INTRODUCTION TO FORENSIC    ACCOUNTING & LITIGATION SUPPORT               Ronald H. Burkett, CPA, CVA1               rburk...
WHAT IS FORENSIC ACCOUNTING? According to the Association of Certified Fraud  Examiners (ACFE), forensic accounting is th...
FORENSIC ACCOUNTING ENGAGEMENTS   There are several categories of possible forensic    accounting engagements:       Eco...
WHAT SKILLS ARE REQUIRED? Analytical Detail-Oriented Ethical Responsive Insightful Inquisitive Persistent Skeptici...
WHY IS THE NEED FOR FORENSICACCOUNTING SO PREVALENT?       In a word – FRAUD                               5
FRAUD   In a perfect world, employees would not steal from    their employers, so there would be no need for    fraud exa...
2010 REPORT TO THE NATIONS    Occupational fraud may be     defined as:                “The use of one’s                o...
2010 REPORT TO THE NATIONS Typical organization loses 5% of its annual  revenues to occupational fraud. Three primary ca...
2010 REPORT TO THE NATIONS                                                                        9Source: ACFE Report to ...
2010 REPORT TO THE NATIONS                                                                        10Source: ACFE Report to...
WHAT IS FRAUD EXAMINATION? Fraud means “any act, expression, omission, or  concealment calculated to deceive another to h...
THE FRAUD TRIANGLE                                                                                                    12So...
KEEPING THE FOX OUT OF THE HEN HOUSE!         Thwarting Employee Theft:         Hiring, Managing and Insuring   13
FRAUD SCHEMES AND RED FLAGS   Asset Misappropriation / Cash Fraud       Skimming = theft of assets never recorded in the...
FRAUD SCHEMES AND RED FLAGS   Inventory, Equipment and Other Assets Fraud       Inventory misuse (“borrowing”)       In...
FRAUD SCHEMES AND RED FLAGS   Credit Card Fraud       Federal statute 15 U.S.C. 1644 provides penalties for        the u...
FRAUD SCHEMES AND RED FLAGS   Vendor Fraud       Generally, “Off-book” fraud:         Bribery / Kickbacks         Over...
YOU DISCOVERED FRAUD… NOW                        WHAT?                                18
LEGAL ELEMENTS OF FRAUD   Steps in the Investigation       Investigation         Confidentiality – prevent embarrassmen...
RIGHTS AND DUTIES OF EMPLOYEES Employee duty to cooperate Predication       Each step of investigation based on suffici...
PROSECUTING EMPLOYEES   Prosecution (criminal charges) is exclusively the    right of the government, regardless of the r...
PROSECUTING EMPLOYEES   Civil claim of “common law” fraud          A representation (usually of fact0 about a material p...
ROLE OF THE EXPERT WITNESS To help triers of fact understand the impact of  different types of financial transactions or ...
UNDERSTANDING THE ENGAGEMENT   What are the issues?       In order to begin to understand where you will fit into the   ...
UNDERSTANDING CASE TIMELINE Case Filed - Pleadings, Counterclaims, Replies Discovery Period     For detriment period of...
ENGAGEMENT MANAGEMENT   Understanding the Engagement     Are you qualified as an expert in this matter?     Set reasona...
KNOW YOUR ROLE AND RULES Know your role - Will you testify? Know the rules - Every location is different Your report sh...
TESTIFYING EXPERT Your job is to have an opinion To express your opinion in clear, concise language Your standard is “r...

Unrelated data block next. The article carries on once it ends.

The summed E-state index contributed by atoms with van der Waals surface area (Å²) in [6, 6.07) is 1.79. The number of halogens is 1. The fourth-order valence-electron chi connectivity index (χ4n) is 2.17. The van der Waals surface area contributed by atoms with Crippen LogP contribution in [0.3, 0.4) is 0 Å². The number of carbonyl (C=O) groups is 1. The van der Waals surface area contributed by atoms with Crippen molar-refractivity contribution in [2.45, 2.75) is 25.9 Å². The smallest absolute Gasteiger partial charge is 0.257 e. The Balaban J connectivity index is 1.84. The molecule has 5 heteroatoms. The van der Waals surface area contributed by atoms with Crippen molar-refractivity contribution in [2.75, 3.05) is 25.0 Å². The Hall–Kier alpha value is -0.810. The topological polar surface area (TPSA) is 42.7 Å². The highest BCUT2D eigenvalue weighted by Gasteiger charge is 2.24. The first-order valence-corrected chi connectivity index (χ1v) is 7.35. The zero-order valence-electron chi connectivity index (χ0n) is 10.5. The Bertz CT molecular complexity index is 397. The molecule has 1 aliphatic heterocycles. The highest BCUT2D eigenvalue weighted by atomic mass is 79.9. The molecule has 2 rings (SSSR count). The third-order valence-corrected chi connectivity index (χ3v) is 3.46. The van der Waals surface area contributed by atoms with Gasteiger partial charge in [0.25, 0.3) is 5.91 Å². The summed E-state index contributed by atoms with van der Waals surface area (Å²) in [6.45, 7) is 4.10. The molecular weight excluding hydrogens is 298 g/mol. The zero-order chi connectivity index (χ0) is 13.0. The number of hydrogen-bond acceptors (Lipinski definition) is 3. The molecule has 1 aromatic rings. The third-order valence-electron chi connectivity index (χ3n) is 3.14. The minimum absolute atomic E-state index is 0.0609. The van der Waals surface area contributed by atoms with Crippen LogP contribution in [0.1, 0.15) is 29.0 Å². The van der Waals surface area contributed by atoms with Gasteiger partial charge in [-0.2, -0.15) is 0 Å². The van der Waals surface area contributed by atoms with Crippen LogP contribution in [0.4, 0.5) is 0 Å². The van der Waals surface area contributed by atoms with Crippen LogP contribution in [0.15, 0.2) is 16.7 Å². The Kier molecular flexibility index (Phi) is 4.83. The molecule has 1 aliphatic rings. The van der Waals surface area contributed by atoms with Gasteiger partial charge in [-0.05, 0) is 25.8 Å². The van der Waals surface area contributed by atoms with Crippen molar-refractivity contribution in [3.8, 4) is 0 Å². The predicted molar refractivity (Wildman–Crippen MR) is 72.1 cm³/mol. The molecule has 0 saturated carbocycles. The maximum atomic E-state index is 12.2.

TESTIMONY Depositions Trial     Direct Examination     Cross Examination     Re-direct Examination     Re-cross Exam...
DEFENDANT; REPUTATION SAVED HIM   1814, Newberry                Why    County Criminal Court             Defendant had ...
31MY COUSIN VINNY
32MY COUSIN VINNY
CASE STUDIES: UPRIGHT ELEVATOR                                 33
CASE STUDIES   Upright Elevator Company: Facts:     Victim: Elevator repair company     Perpetrator: Company bookkeeper...
CASE STUDIES   Upright Elevator Company (cont’d)                        Where some stolen funds were spent:     NYS Lotto...
CASE STUDIES   Upright Elevator Company (cont’d)       Company Oversight           No applicant screening/reference che...
CASE STUDIES   Upright Elevator Company (cont’d)       Cycle of Fraud:           Pressure – Bookkeeper continued fraud ...
CASE STUDIES   Reward Electronics: Facts:     Victim: Electronics company     Perpetrator: CFO     Scheme: Misuse of A...
CASE STUDIES   Reward Electronics: Facts:       Amex Points Accumulated: 3.2 million                                  (a...
CASE STUDIES   “Good Business Practice”       “We saw it as good business practice…a new        corporation viewed as po...
CASE STUDIES   “Poor Judgment”       “AMEX gave it to me just the same as any other        corporate cardholder…these ar...
CASE STUDIES   Reward Electronics (cont’d)       Company Oversights:           Lack of appropriate oversight / authoriz...
CASE STUDIES   Reward Electronics (cont’d)       Cycle of Fraud:           Pressure – CFO’s wife pressured him into a m...
SUMMARY   An organization will only be as effective as the    sound internal controls it has in place   Know your employ...
RONALD H. BURKETT, CPA, CVA   Ronny Burkett is a Certified Public Accountant, Certified Valuations Analyst   and President...
THANK YOU             Ronald H. Burkett, CPA, CVA46            rburkett@burkettcpas.com          Burkett Burkett & Burkett...
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Session 6 Litigation support february 17, 2012 email version burkett

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Session 6 Litigation support february 17, 2012 email version burkett

  1. 1. INTRODUCTION TO FORENSIC ACCOUNTING & LITIGATION SUPPORT Ronald H. Burkett, CPA, CVA1 rburkett@burkettcpas.com Burkett Burkett & Burkett CPAs, PA 3101 Sunset Blvd. West Columbia, SC 29169 P.O. BOX 2044 West Columbia, SC 29171 803.794.3712
  2. 2. WHAT IS FORENSIC ACCOUNTING? According to the Association of Certified Fraud Examiners (ACFE), forensic accounting is the use of professional skills in matters involving potential or actual civil or criminal litigation, including, but not limited to, generally acceptable accounting and audit principles. Forensic Accounting involves both investigative accounting and litigation support 2